Today’s world is interconnected like never before, but it is actually less globalized than many people assume.
Globalization has profoundly changed the way we live – and will continue to do so. Today’s world is interconnected like never before. For individuals, this can mean greater cultural diversity, more choice, and more opportunity to learn and develop. For businesses, globalization is opening new markets and opportunities. And for many countries, the move to integrate into cross-border flows is translating into faster development and innovation.
This backlash against open borders only adds to the sense of living in a fragile world.
At the same time, recent political developments serve as a powerful reminder that we cannot take for granted the international openness that we have enjoyed for some time now. In many countries, we have seen growing resistance to the free movement of goods, capital and people. Against the backdrop of geopolitical tensions and the growing threat of climate change, this backlash against open borders only adds to the sense of living in a fragile world.
Still, there are good reasons to look to the future with confidence. While many expected globalization to take a severe hit after the Brexit referendum and the recent wave of US protectionism, the new DHL Global Connectedness Index (GCI) shows that the opposite has happened.
A record high
In fact, globalization has gained momentum and advanced to record levels. In 2017, flows of goods, capital, information and people all intensified significantly for the first time since 2007. And recent data suggests that this growth continued through 2018, though at a more moderate pace.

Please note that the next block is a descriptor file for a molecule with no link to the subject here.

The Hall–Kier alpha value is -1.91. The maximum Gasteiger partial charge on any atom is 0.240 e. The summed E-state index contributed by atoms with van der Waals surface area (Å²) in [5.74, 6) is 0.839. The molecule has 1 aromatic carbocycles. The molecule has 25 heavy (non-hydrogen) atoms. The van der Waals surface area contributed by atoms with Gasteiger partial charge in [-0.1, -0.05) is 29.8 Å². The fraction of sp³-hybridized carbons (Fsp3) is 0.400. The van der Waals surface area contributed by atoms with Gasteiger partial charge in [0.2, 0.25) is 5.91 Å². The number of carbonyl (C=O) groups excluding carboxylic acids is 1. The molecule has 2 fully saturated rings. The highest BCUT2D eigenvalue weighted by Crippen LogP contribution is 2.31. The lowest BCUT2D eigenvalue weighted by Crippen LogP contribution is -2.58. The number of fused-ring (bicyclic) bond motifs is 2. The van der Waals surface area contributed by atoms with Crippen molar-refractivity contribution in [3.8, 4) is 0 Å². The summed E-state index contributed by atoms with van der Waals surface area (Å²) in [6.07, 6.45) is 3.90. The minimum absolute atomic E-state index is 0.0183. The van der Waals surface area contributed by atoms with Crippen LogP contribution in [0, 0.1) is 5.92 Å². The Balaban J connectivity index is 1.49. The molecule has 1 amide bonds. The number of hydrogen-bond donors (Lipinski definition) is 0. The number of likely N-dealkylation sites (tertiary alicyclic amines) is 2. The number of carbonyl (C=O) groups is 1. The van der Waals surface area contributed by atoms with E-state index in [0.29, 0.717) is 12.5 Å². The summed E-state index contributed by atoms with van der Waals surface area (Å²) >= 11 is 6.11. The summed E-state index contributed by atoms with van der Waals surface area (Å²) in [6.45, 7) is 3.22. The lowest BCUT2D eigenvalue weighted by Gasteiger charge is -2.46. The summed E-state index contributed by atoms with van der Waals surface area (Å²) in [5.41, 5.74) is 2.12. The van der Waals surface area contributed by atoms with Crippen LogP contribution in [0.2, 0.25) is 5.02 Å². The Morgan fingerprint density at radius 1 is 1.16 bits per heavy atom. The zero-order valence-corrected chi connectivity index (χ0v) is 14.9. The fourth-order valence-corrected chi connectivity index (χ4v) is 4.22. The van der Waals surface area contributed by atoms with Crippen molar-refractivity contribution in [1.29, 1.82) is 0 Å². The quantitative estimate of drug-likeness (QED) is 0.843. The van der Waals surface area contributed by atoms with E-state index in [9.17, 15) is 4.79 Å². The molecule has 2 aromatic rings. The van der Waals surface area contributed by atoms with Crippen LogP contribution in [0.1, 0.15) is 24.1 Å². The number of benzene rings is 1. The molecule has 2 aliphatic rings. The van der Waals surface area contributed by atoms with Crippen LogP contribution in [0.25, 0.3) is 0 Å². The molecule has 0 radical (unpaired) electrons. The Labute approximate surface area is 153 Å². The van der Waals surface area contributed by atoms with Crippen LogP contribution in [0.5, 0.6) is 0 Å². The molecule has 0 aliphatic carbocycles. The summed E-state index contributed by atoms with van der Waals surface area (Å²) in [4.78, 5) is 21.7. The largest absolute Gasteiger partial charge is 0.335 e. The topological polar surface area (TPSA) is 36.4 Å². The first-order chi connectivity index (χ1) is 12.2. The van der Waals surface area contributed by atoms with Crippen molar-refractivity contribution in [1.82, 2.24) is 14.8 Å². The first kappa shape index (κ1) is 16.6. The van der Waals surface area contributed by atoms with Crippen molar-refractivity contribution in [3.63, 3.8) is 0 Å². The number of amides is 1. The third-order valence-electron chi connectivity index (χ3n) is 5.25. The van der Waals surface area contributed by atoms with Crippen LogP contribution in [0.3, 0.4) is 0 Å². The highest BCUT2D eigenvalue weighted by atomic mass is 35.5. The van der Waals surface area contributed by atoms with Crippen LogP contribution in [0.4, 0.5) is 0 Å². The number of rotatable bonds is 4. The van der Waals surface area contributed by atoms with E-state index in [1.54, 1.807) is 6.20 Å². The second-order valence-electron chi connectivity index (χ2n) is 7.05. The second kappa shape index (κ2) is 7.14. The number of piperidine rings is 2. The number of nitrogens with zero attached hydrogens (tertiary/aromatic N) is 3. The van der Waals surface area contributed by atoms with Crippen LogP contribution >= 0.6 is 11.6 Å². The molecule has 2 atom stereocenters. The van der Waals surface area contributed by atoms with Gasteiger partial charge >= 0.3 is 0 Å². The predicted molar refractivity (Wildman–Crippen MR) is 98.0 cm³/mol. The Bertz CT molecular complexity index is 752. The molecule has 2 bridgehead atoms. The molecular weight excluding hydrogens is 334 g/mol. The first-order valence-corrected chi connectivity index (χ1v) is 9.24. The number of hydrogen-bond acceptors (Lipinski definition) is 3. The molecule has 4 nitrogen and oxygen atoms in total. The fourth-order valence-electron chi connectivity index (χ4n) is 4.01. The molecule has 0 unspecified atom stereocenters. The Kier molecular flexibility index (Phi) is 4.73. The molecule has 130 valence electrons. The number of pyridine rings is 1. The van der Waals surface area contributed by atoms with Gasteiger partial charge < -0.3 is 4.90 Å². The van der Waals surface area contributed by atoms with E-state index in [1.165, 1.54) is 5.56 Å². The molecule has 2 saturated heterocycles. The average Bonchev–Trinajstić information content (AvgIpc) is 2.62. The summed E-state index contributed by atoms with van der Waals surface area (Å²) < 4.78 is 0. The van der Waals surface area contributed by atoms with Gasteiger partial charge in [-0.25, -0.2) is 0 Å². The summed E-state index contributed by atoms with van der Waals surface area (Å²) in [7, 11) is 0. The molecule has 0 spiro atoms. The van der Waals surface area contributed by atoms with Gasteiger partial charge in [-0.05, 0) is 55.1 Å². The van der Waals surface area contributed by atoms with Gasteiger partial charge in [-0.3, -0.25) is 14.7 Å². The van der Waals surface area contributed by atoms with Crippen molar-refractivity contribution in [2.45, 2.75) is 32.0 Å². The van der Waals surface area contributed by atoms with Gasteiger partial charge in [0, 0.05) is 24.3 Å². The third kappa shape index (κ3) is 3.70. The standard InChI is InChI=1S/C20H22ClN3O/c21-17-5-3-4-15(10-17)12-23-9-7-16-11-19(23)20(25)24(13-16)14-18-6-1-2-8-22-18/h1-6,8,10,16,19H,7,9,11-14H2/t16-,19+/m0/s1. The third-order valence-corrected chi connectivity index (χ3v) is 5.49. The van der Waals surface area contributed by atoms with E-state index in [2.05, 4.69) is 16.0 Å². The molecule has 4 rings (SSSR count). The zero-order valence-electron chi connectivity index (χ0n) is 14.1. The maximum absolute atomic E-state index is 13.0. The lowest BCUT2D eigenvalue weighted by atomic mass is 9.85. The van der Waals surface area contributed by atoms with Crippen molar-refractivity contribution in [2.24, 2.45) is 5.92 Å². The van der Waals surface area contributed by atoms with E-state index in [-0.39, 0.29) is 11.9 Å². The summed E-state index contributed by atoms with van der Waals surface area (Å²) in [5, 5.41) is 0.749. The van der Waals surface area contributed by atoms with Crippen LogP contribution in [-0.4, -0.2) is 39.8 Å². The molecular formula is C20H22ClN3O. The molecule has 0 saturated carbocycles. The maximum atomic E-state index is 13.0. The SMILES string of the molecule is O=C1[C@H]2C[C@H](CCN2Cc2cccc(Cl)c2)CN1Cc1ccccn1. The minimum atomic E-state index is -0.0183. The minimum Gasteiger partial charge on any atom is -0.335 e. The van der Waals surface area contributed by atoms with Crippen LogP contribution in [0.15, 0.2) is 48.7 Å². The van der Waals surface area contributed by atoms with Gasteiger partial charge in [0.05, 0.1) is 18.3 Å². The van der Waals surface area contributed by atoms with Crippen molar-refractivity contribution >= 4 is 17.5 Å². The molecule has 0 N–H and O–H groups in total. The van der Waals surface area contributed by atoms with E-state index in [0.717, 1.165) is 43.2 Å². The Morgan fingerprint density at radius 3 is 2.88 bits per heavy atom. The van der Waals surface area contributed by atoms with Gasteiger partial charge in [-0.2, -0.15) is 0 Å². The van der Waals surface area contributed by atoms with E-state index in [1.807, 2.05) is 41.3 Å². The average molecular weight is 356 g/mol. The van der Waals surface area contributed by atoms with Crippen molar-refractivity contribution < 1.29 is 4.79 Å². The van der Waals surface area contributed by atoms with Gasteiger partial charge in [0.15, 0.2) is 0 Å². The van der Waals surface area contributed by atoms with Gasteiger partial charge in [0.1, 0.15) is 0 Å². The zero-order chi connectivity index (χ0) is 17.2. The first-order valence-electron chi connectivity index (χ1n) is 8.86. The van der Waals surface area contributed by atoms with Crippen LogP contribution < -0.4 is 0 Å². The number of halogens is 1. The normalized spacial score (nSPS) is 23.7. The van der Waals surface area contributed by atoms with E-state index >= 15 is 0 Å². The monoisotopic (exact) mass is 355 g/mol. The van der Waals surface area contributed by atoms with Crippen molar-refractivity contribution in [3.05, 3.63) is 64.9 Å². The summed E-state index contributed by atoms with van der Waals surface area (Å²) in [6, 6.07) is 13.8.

The 2018 GCI report paints a rich picture of the state of globalization, with insight into both the extent and limits of globalization today. It shows, for example, that the world is indeed more interconnected than ever before, but also less globalized than many people assume. In this way, it serves as a fact-based rebuttal to those who claim that globalization is reversing and those who believe we already live in a hyper-globalized, “flat” world.
I believe that becoming more connected is the only way to move from a fragile world to a world of solid, shared and sustainable progress.
Globalization may be under pressure, but the knowledge flows driving today’s global economy and technological advances are, in my opinion, too strong to be stopped. We can be thankful for this! Because stronger international ties and the spread of innovation are still the keys to a better future for our planet. Indeed, I believe that becoming more connected is the only way to move from a fragile world to a world of solid, shared and sustainable progress.
The DHL Global Connectedness Index digs deep into the data to uncover the real story behind globalization. I hope you will find it a source of insight and optimism.